Review of Cerro Rico – The Silver Mountain

Potosi

At the foot of the mountain called Cerro de Potosí (commonly called the Cerro Rico or rich mountain) is the Bolivian city of Potosí itself. The mountain has been mined for silver since the Spanish conquest in the 16th Century, Cerro Rico contained the world’s largest silver deposits and to date over 60,000 tonnes of silver have been mined from the mountain, with still more unmined silver remaining. Without the silver mines of Cerro Rico, the city of Potosí would not exist and in its heyday it was one of the largest cities in the world. The profits from mining though initially came from the exploitation of slave labour, first from the indigenous population and later from African slaves. But whether those who worked in the mines were slaves or ‘free’ workers the work was always dangerous. It has been estimated that from the 16th Century through to the present day about eight million miners from the Cerro Rico went to their graves prematurely – it is hardly surprising that it has been described as the mountain that eats men.

The film is a German produced documentary that focuses on the working lives of a group of miners in a mining workers’ cooperative, one of many who work in the Cerro Rico. For many of the miners they are doing the same job as their fathers and grandfathers, they know of no other life. Given that the mountain has been so extensively mined the miners have to travel over a mile into the mountain just to get to the silver ore. The film follows the miners through a standard working day as they enter the mountain and the talking in the film is left by and large to the miners themselves. The work remains dangerous with miners having an average life expectancy of only 40, it is often a question of what kills them first – a mining accident or premature death from continual breathing of toxic dust and fumes. Though part of a cooperative the miners receive a relative pittance for the ore they extract and the real profits are made elsewhere by multinational companies.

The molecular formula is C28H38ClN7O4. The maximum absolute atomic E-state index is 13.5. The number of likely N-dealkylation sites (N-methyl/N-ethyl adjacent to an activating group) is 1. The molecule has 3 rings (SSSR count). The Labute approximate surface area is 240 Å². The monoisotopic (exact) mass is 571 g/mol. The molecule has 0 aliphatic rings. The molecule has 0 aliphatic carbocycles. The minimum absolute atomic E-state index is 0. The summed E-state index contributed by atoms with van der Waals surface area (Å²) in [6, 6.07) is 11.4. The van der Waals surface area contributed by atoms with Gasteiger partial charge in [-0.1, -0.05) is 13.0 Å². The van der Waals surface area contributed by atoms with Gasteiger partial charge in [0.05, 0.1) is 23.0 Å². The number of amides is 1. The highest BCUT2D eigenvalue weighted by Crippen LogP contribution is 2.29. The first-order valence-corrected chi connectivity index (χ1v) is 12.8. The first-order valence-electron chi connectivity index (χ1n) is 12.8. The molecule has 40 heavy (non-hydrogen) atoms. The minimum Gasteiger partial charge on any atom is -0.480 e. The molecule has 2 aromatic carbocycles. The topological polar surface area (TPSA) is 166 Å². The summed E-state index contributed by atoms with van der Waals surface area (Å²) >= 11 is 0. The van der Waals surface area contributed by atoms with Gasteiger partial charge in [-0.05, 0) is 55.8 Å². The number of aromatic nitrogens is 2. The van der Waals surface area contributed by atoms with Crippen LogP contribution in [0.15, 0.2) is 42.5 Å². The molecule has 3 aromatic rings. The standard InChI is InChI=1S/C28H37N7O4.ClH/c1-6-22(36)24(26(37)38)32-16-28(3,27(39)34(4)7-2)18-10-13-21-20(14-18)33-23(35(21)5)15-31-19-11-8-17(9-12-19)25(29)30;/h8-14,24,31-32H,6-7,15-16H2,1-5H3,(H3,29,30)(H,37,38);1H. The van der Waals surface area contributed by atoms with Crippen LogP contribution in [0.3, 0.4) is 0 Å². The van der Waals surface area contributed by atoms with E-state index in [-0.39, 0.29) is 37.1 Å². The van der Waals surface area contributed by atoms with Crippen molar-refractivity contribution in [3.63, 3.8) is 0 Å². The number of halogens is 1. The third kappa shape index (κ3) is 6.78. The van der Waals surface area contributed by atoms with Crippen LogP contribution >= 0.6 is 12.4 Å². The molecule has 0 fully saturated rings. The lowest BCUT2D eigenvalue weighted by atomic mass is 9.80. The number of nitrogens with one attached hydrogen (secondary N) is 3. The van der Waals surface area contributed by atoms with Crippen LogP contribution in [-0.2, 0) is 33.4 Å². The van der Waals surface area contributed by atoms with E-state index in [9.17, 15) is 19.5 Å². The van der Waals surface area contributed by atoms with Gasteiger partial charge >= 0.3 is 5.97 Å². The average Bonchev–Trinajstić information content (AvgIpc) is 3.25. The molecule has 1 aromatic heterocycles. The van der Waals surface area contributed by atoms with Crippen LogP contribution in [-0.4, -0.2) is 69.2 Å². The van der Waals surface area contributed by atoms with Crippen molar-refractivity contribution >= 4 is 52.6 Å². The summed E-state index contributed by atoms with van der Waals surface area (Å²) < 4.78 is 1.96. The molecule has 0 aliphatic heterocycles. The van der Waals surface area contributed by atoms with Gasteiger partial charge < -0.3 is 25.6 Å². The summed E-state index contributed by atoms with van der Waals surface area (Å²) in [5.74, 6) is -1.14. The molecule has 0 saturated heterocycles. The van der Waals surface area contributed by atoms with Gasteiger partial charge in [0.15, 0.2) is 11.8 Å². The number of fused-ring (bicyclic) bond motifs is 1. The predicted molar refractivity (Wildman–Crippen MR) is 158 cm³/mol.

Though relatively short at just 30 minutes long that is all it takes for the film to demonstrate the sheer brutality of the work performed by the miners. It is recommended watching as it shows the mining industry at its very worst. Not just in terms of the negative environmental impact but also the negative impact on those forced to work in the mine because it is literally the only way they can earn a living.

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